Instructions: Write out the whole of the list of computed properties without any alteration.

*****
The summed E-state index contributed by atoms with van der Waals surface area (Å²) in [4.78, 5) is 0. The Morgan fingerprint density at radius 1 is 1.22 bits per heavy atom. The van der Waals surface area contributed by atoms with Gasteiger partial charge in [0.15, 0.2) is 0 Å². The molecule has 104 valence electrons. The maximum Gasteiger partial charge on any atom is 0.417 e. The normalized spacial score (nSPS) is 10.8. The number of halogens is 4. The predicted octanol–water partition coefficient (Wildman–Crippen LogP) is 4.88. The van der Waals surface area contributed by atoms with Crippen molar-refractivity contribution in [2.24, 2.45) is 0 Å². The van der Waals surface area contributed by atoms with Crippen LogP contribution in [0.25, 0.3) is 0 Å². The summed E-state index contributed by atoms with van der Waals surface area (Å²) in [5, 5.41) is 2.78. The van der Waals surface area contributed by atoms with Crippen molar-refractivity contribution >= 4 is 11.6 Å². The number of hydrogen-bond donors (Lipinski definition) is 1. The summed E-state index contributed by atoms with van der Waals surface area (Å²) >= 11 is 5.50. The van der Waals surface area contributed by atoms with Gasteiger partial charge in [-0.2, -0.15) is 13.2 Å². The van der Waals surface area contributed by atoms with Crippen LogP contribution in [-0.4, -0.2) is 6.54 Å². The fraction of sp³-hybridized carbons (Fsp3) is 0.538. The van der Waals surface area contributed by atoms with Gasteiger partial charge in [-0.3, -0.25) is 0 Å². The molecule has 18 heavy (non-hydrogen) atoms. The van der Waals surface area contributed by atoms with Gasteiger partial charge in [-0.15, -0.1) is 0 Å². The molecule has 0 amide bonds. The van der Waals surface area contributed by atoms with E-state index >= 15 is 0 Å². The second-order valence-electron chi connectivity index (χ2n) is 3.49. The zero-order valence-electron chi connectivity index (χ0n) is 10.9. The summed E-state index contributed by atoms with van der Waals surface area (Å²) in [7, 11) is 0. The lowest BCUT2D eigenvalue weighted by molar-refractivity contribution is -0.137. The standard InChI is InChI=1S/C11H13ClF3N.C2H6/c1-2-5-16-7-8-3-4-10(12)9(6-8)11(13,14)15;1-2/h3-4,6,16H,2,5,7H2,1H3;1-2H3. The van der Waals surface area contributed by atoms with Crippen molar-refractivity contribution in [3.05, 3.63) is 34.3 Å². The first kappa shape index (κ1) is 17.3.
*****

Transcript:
The summed E-state index contributed by atoms with van der Waals surface area (Å²) in [4.78, 5) is 0. The Morgan fingerprint density at radius 1 is 1.22 bits per heavy atom. The van der Waals surface area contributed by atoms with Gasteiger partial charge in [0.15, 0.2) is 0 Å². The molecule has 104 valence electrons. The maximum Gasteiger partial charge on any atom is 0.417 e. The normalized spacial score (nSPS) is 10.8. The number of halogens is 4. The predicted octanol–water partition coefficient (Wildman–Crippen LogP) is 4.88. The van der Waals surface area contributed by atoms with Crippen molar-refractivity contribution in [2.24, 2.45) is 0 Å². The van der Waals surface area contributed by atoms with Crippen LogP contribution in [0.25, 0.3) is 0 Å². The summed E-state index contributed by atoms with van der Waals surface area (Å²) in [5, 5.41) is 2.78. The van der Waals surface area contributed by atoms with Crippen molar-refractivity contribution >= 4 is 11.6 Å². The number of hydrogen-bond donors (Lipinski definition) is 1. The summed E-state index contributed by atoms with van der Waals surface area (Å²) >= 11 is 5.50. The van der Waals surface area contributed by atoms with Gasteiger partial charge in [-0.2, -0.15) is 13.2 Å². The van der Waals surface area contributed by atoms with Crippen LogP contribution in [-0.4, -0.2) is 6.54 Å². The fraction of sp³-hybridized carbons (Fsp3) is 0.538. The van der Waals surface area contributed by atoms with Gasteiger partial charge in [-0.3, -0.25) is 0 Å². The molecule has 18 heavy (non-hydrogen) atoms. The van der Waals surface area contributed by atoms with Gasteiger partial charge in [-0.15, -0.1) is 0 Å². The molecule has 0 amide bonds. The van der Waals surface area contributed by atoms with E-state index >= 15 is 0 Å². The second-order valence-electron chi connectivity index (χ2n) is 3.49. The zero-order valence-electron chi connectivity index (χ0n) is 10.9. The summed E-state index contributed by atoms with van der Waals surface area (Å²) in [7, 11) is 0. The lowest BCUT2D eigenvalue weighted by molar-refractivity contribution is -0.137. The standard InChI is InChI=1S/C11H13ClF3N.C2H6/c1-2-5-16-7-8-3-4-10(12)9(6-8)11(13,14)15;1-2/h3-4,6,16H,2,5,7H2,1H3;1-2H3. The van der Waals surface area contributed by atoms with Crippen molar-refractivity contribution in [3.05, 3.63) is 34.3 Å². The first kappa shape index (κ1) is 17.3.